It’s a question I’m being asked a fair bit at the moment and for the legal-minded folk I’m working with a great deal at the moment, this is how I respond…

Machine Learning is really interesting. It’s being applied to all sorts of problems where traditional models of programming have fallen short. It’s mostly based on types of statistical analysis of very large data sets. It’s also not infallible – it tends to rely on spotting correlations as being more important than understanding causation. If that leads to useful things, that’s not a problem. If you are looking for something absolute, then it can be.

Put it this way: Google Translate, using methods of Statistical Machine Translation, has managed to move automated language translation between dozens of languages forward quite dramatically in recent years. You can quickly get the gist of text written in a plethora of unknown languages, and all for free. It will even translate text in photographs, and the spoken word too (for some languages).

But it’s not an absolute translation. You get the general idea of what the original text said, but particularly when taken out of original context it can become gibberish.

By way of example, here’s that last sentence translated in Google from English to Portuguese to Welsh and then back to English:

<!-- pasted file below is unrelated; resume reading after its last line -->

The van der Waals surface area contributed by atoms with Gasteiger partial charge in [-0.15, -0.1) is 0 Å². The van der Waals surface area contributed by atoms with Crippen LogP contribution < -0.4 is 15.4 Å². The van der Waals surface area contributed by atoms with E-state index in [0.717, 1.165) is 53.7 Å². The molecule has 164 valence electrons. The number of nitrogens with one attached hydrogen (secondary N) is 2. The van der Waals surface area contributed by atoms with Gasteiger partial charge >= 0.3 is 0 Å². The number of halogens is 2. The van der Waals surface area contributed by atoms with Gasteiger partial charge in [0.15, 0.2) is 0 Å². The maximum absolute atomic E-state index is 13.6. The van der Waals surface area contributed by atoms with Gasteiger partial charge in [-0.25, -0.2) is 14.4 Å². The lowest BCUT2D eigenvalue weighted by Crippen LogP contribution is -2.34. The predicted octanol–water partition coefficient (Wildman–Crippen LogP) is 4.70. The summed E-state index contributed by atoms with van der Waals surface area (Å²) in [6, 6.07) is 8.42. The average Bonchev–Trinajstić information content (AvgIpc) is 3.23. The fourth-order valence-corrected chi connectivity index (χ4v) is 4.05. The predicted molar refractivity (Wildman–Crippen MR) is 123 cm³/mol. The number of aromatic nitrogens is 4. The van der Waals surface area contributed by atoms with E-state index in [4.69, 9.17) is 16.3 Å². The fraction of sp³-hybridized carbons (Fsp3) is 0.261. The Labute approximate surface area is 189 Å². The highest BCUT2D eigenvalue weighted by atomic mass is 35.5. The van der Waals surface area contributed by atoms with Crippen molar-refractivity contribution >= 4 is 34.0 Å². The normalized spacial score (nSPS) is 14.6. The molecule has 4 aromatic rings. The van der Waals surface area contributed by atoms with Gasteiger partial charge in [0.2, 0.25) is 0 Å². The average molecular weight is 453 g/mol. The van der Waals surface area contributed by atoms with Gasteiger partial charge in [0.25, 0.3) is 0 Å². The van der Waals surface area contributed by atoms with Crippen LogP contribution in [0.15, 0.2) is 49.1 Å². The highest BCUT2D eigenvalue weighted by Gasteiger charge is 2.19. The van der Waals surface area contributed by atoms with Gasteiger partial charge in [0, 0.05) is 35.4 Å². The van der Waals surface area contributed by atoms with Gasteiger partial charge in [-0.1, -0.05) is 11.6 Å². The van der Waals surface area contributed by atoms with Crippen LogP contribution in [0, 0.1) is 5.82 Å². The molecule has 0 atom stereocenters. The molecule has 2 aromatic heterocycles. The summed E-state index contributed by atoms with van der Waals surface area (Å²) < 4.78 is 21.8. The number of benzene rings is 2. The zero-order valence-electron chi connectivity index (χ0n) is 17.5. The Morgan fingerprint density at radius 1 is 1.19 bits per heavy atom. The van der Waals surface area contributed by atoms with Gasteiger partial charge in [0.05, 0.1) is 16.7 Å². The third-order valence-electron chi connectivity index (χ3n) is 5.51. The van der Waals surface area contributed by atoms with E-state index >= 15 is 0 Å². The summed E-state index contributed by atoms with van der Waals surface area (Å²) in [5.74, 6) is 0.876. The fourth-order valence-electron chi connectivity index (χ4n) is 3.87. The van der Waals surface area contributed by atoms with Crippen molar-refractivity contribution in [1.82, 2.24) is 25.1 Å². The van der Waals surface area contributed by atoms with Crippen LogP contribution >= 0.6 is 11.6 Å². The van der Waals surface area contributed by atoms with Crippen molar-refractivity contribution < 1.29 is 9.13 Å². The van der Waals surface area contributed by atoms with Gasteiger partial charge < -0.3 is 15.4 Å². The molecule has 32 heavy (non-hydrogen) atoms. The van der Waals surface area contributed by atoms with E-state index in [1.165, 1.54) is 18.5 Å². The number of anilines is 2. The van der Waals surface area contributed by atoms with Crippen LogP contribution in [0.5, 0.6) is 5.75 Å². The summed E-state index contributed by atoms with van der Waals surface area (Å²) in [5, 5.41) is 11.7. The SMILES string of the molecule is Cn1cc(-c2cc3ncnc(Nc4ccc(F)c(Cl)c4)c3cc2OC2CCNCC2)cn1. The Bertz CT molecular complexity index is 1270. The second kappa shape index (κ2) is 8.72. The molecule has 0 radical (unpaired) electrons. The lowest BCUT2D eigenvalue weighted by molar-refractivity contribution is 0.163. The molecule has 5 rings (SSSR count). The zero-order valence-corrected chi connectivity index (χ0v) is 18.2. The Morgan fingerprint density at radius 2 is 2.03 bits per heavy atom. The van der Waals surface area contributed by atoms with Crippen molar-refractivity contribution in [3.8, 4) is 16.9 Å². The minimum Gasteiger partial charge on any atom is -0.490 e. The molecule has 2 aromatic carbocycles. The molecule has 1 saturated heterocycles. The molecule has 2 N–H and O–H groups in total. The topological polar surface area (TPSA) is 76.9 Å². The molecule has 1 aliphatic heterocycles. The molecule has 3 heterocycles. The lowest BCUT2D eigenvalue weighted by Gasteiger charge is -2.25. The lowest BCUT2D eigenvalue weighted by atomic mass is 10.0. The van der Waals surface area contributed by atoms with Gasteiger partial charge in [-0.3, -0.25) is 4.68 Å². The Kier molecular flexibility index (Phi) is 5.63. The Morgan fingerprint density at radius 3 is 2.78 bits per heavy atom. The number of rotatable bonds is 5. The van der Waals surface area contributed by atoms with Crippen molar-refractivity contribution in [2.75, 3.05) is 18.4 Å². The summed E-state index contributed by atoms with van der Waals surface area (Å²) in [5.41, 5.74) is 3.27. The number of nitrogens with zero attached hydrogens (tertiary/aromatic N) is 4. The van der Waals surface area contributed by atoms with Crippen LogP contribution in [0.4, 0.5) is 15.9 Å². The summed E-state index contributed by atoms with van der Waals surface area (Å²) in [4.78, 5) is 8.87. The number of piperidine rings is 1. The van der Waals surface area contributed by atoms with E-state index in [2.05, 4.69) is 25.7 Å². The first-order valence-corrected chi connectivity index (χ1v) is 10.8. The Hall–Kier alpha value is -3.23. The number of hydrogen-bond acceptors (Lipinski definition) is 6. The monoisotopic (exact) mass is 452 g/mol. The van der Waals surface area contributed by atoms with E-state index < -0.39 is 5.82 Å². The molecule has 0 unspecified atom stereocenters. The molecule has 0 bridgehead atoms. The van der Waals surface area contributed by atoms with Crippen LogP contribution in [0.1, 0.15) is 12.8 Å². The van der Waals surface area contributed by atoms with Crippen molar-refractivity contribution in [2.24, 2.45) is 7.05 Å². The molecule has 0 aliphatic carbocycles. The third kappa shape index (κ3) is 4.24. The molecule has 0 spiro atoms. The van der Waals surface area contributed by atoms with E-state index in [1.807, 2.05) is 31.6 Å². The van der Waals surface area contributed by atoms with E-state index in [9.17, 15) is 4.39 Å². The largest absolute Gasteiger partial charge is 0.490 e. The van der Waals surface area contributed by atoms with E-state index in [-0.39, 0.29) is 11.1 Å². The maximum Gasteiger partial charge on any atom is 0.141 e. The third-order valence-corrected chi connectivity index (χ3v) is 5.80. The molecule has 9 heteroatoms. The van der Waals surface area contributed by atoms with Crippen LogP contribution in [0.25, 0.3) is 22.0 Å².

You get the general idea of what the original text, but especially when taken out of context can become meaningless original.

Not bad, but not quite good enough for, say, inclusion into a legal contract. And that for me is the benchmark today for the use of Machine Learning. It’s good, but it’s probably not good enough to be used to create legally binding documents.

So where is it useful? Well, in a legal context, Machine Learning technologies could be quite useful for adding metadata to an archive of old contracts. You could use them to mine through text to spot particular types of information – dates, contract clauses, addresses and so on – and then pull that data out to provide a structured database which in turn could be used to query and discover the original contracts. But you would be brave to allow the machine to then make actual decisions based on the information that it had created.

The more specific the task, the more accurate it is that machine learning algorithms will get things right more of the time. But there again the more specific the task, the more likely it is that more traditional computing approaches would achieve the same outcome.

We are obviously at a phase of particular hype for machine learning technologies. There are no doubts that they will provide greater and greater benefit as time goes on, and they are providing useful things already. But, like any tech hype, understanding the technology strengths and weaknesses are crucial to understanding where they are likely to provide benefit in the future.


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